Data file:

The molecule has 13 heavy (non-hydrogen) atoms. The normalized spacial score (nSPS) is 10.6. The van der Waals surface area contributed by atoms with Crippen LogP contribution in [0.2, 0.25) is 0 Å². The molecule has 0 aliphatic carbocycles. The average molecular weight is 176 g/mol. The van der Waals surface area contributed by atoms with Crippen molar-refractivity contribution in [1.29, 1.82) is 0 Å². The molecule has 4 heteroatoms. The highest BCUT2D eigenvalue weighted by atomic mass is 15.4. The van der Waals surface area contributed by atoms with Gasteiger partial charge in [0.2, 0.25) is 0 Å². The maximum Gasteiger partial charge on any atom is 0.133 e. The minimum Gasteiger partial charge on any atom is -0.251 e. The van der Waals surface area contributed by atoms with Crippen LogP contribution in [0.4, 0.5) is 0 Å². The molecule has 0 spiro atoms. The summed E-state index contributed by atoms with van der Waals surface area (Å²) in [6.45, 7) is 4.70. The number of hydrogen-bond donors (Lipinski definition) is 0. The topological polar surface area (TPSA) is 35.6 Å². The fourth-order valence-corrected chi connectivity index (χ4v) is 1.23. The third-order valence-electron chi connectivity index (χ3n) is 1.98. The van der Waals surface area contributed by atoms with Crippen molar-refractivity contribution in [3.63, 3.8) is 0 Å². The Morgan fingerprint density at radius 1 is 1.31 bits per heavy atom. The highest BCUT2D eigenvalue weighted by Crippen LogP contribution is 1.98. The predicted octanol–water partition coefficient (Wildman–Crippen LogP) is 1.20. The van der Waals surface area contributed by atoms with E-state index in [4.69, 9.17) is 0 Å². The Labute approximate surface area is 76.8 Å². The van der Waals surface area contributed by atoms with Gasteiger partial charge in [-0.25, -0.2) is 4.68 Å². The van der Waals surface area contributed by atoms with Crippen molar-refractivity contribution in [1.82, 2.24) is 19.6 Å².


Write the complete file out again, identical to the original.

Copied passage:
The molecule has 13 heavy (non-hydrogen) atoms. The normalized spacial score (nSPS) is 10.6. The van der Waals surface area contributed by atoms with Crippen LogP contribution in [0.2, 0.25) is 0 Å². The molecule has 0 aliphatic carbocycles. The average molecular weight is 176 g/mol. The van der Waals surface area contributed by atoms with Crippen molar-refractivity contribution in [1.29, 1.82) is 0 Å². The molecule has 4 heteroatoms. The highest BCUT2D eigenvalue weighted by atomic mass is 15.4. The van der Waals surface area contributed by atoms with Gasteiger partial charge in [0.2, 0.25) is 0 Å². The maximum Gasteiger partial charge on any atom is 0.133 e. The minimum Gasteiger partial charge on any atom is -0.251 e. The van der Waals surface area contributed by atoms with Crippen LogP contribution in [0.4, 0.5) is 0 Å². The molecule has 0 spiro atoms. The summed E-state index contributed by atoms with van der Waals surface area (Å²) in [6.45, 7) is 4.70. The number of hydrogen-bond donors (Lipinski definition) is 0. The topological polar surface area (TPSA) is 35.6 Å². The fourth-order valence-corrected chi connectivity index (χ4v) is 1.23. The third-order valence-electron chi connectivity index (χ3n) is 1.98. The van der Waals surface area contributed by atoms with Crippen molar-refractivity contribution in [3.63, 3.8) is 0 Å². The Morgan fingerprint density at radius 1 is 1.31 bits per heavy atom. The highest BCUT2D eigenvalue weighted by Crippen LogP contribution is 1.98. The predicted octanol–water partition coefficient (Wildman–Crippen LogP) is 1.20. The van der Waals surface area contributed by atoms with E-state index in [4.69, 9.17) is 0 Å². The Labute approximate surface area is 76.8 Å². The van der Waals surface area contributed by atoms with Gasteiger partial charge in [-0.25, -0.2) is 4.68 Å². The van der Waals surface area contributed by atoms with Crippen molar-refractivity contribution in [1.82, 2.24) is 19.6 Å².